Pujols returns to camp feeling like new man

Pujols returns to camp feeling like new man

TEMPE, Ariz. -- Albert Pujols got to Spring Training early, as usual. He arrived looking trim, as usual.

And Pujols is feeling a lot healthier than usual.

"You're going to see it when I run around and move around," the Angels' first baseman said with a big grin on Thursday morning. "I'll let your eyes judge. … I might sneak five or six [stolen bases] this year."

Pujols is ready to go after a season that was cut to 99 games because of a left foot that was hindered by plantar fasciitis and a right knee that was still recovering from offseason surgery. When he arrived to the Angels' Spring Training facility on Wednesday -- the day before pitchers and catchers reported for their physicals -- he was seven pounds lighter, which is what he typically sheds in the winter months.

And when full workouts begin late next week, Pujols doesn't expect to have any restrictions running or playing first base.

"It was a great offseason," Pujols said from the Tempe Diablo Stadium clubhouse. "Like I told you guys at the end of the season last year, everything happens for a reason. It [stunk] sitting on the bench for almost 2 1/2 months last year, as competitive an athlete as I am. But at the same time, it happened for the best, because I was able to not have the surgery on my heel and miss maybe some of my offseason training."

Pujols had an unprecedented 11-year run to start his career, batting .328/.420/.617 with 445 homers for the Cardinals. In his first season with the Halos in 2012 -- the first of a 10-year, $240 million contract -- the 34-year-old recovered from a rough start to bat .285/.343/.516. Last year, his numbers dipped to .258/.330/.437, with most of his games coming as a designated hitter, and his season ended on July 26 with a partial tear of his left plantar fascia.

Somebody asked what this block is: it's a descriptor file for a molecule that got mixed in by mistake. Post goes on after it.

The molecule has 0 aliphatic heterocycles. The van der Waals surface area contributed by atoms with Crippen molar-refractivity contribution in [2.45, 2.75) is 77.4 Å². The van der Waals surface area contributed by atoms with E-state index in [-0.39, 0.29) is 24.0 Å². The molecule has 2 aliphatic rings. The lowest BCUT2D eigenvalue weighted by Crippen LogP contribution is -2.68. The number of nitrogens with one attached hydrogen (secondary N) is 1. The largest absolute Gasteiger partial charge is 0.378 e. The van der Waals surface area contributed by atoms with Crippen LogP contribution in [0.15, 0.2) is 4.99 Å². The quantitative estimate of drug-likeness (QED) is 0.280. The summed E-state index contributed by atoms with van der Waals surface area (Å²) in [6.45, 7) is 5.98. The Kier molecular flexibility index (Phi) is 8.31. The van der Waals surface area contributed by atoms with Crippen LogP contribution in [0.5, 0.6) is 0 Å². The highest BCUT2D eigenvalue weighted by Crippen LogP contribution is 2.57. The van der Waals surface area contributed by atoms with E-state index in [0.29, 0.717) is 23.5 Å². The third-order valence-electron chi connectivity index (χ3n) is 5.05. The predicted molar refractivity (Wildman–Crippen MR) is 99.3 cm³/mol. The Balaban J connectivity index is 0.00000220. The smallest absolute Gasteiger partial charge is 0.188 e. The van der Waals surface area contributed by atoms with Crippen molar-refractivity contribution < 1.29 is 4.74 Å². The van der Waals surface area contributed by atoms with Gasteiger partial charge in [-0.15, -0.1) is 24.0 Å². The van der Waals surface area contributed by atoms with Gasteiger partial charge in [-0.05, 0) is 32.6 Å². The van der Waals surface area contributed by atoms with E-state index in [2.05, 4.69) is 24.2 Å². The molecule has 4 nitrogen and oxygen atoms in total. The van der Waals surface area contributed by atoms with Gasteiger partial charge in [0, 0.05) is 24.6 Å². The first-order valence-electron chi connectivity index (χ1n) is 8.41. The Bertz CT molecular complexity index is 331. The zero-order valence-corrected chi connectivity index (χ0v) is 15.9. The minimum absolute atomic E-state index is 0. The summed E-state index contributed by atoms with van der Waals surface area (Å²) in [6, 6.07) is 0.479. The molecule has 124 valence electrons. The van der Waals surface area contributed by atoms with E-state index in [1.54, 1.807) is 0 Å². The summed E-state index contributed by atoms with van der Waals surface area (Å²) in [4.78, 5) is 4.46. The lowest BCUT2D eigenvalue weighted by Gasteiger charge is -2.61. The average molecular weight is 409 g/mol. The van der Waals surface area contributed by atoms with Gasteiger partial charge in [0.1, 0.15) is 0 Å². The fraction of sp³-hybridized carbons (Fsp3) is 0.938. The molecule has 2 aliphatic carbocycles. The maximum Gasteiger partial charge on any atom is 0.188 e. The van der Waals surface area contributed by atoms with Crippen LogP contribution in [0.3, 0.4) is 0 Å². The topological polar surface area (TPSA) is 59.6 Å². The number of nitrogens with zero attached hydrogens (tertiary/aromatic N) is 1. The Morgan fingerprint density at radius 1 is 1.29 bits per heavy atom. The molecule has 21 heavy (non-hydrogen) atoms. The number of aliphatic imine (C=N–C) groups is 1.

"It was like playing with a flat tire and a broken rim," is how Pujols described last season, referencing his left foot and right knee.

But getting shut down early allowed Pujols to rehab for the final two months of the regular season, then go into a normal offseason -- though he hit earlier than usual to make up for the lost time.

"I can't recall a moment in the offseason where I thought, 'Oh, that didn't feel good,'" Pujols said. "Everything has felt great -- hitting, running the treadmill, doing agility, side to side, jump rope."

How much of a difference will that have on his numbers?

"You can't read the future and put pressure on yourself and say, 'I need to do this,'" Pujols said. "I didn't change my program. I did the things that I've always done in the offseason to prepare myself to come to Spring Training. Obviously this year was a little bit better, because I didn't have to worry about the injuries, like I did in the offseason of 2012 after my knee surgery.

"But as long as I stay healthy, I know I'm going to hit and I'm going to play this game as hard as I can and try to have a big smile and try to help this organization win a championship. This is not about Albert Pujols."

Oh, but it very much is.

Mark Trumbo is no longer here, and it'll be up to Pujols -- as well as Josh Hamilton -- to make up for the loss in production and make sure Mike Trout gets some pitches to hit. Yes, this Angels season will very much hinge on starting pitching. But Pujols is the highest-paid player, the iconic superstar signed to a big contract, and 2014 is the Halos' best chance to finally get the elite Pujols they haven't seen much of.

"I think he feels good because he's healthy," Angels manager Mike Scioscia said. "A player that has done as much as Albert has and has been around as much as Albert has certainly has a feel for when they feel their body can do some of the things that they're used to doing. I think he's there."

For the next four days, until position players undergo their physicals on Tuesday, Pujols will be away from the team, staying within his own program on the back fields as pitchers and catchers take part in organized practices. At the moment, Pujols said, he's working on "putting my hands where they belong" in his stance, where they were before he got to Anaheim in 2011.

Somewhere along the way, maybe he'll also revert back to that player.

"I'm going to go out and just play," Pujols said, "and at the end of the season, we'll see where we're at."

Alden Gonzalez is a reporter for MLB.com. Read his blog, Gonzo and "The Show", and follow him on Twitter @Alden_Gonzalez. This story was not subject to the approval of Major League Baseball or its clubs.